Dangerous intersections in Budapest and several rural cities
More traffic lights would be needed that warn visually impaired people in busy intersections with an audible signal, because without it they don’t feel safe. There are places where they step off the sidewalk in fear of their lives. It turned out form a survey of Baráthegyi Guide Dog School that according to the respondents, “speaking” traffic lights are missing around municipalities, hospitals and surgeries.
Baráthegyi Guide Dog School prepared for International Guide Dogs Day on April 27 to draw attention to the traffic light controlled crossings in Budapest and rural cities, where visually impaired people do not feel safe before stepping off the sidewalk.
Several of the respondents who participated in the survey rather avoid the dangerous crossings. It is characteristic that there is no audible signal at these crossings or does not work properly.
Lights producing an audible signal also help visually impaired people who have a guide dog. Those who walk with the help of a white cane or a guide dog rely primarily on sounds, when crossing the pedestrian crossings of busy roads, so more traffic lights are needed that produce an audible signal to warn when it is possible and when it is forbidden to cross the road.
According to the participants of the survey of Baráthegyi Guide Dog School it is of extreme importance to have audible signals at multilane pedestrian crossings and where there is also tram track. In addition to busy intersections, audible signal is necessary at the zebra crossings near municipalities, hospitals and surgeries, because as everyone else, visually impaired people go to these places on a regular basis.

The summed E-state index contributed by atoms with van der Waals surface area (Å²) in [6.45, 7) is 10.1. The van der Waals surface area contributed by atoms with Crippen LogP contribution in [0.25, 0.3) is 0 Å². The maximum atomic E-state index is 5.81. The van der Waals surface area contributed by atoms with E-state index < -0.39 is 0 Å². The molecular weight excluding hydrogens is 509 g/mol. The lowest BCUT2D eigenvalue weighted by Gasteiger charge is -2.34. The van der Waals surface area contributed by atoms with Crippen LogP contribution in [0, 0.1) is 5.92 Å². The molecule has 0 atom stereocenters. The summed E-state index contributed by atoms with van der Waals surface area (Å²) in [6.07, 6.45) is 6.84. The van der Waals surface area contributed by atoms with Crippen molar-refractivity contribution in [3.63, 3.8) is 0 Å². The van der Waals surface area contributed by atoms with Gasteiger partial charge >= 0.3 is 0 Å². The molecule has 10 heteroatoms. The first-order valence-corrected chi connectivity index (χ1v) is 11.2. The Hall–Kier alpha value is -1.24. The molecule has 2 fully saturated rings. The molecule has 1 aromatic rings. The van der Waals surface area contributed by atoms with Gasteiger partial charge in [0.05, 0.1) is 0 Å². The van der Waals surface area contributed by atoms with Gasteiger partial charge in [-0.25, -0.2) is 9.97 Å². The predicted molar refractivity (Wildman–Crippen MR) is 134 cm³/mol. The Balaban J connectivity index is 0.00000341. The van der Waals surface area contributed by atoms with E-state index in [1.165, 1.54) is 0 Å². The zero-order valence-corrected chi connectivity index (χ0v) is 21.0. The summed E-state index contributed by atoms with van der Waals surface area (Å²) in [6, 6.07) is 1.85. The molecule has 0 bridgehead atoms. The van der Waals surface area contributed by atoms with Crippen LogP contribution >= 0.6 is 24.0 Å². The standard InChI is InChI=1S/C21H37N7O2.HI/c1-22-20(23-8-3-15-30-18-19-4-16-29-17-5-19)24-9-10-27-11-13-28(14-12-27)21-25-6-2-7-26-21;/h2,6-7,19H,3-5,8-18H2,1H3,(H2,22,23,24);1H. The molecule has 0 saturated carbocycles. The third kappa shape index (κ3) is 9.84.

What causes problems?
At several busy intersections sound device is not built in traffic lights, as respondents from Budapest, Eger, Miskolc, Szeged and Székesfehérvár pointed out. It is difficult to orientate, when one has to cross a tram line and even several adjacent lanes, so there are crossings that visually impaired people fear and rather avoid them.
There are several such crossings: at the dangerous intersection of Ecseri Street and Üllői Street, the arrival of the tram is not signaled with sound, another respondent – in the absence of a sound signal – does not date to cross the road at the underpass of Erzsébet királyné Street from the stop of tram No. 3. At Trinitárius Street at Eszterházy Square in Eger several visually impaired people avoid the pedestrian crossing. Széll Kálmán Square, Bosnyák Square and Kosztolányi Dezső Square, where trams are running, are also “dumb”. At the intersection of Nagy Kálmán and Bajcsy-Zsilinszky Endre Streets in Miskolc trams are running, but the traffic lights do not produce an audible signal. It makes the life of a respondent in Szeged difficult that there is only zebra crossing and no traffic light where Vitéz Street crosses Boldogasszony Avenue and Szentháromság Street.
There are also technical problems: there is audible sound but it does not work at a part of the intersection of Kőbányai Street and Könyves Kálmán Boulevard in Budapest. At other crossings the sound is so quiet that you cannot hear it from the noise of the traffic. For example, such crossings are one in Ecseri Street in Budapest and another one at Árkád Shopping Center in Győr.
There is a remote control with which visually impaired people are able to sound traffic light and escalators that produce an audible signal; however, it is common that upon pressing the button of the remote control not the intended light produces sound, but another one nearby. In fact, it is also common that upon a single button press, several lights produce an audible signal at the same time (for example, at Zsigmond Square in District 2 in Budapest) and even the Courier of the Center for Budapest Transport also chops in. It is specifically annoying at the intersection of Thököly Road and Hungária Boulevard that upon a single press of the button, both the bus and the tram information start.
All this is disturbing and dangerous, as signals are coming from several directions before crossing the road and it should be decided in seconds which one to listen to.
In relation to the “speaking” traffic lights in many cases the visually impaired themselves turn to the institutions responsible for urban public transport. The survey found that in Kaposvár a traffic light was installed with an audible signal upon public reporting, while respondents in Miskolc and Budapest reported that they did not manage to effect changes.
Baráthegyi Guide Dog School will inform the competent institutions in the cities concerned about the deficiencies the survey found.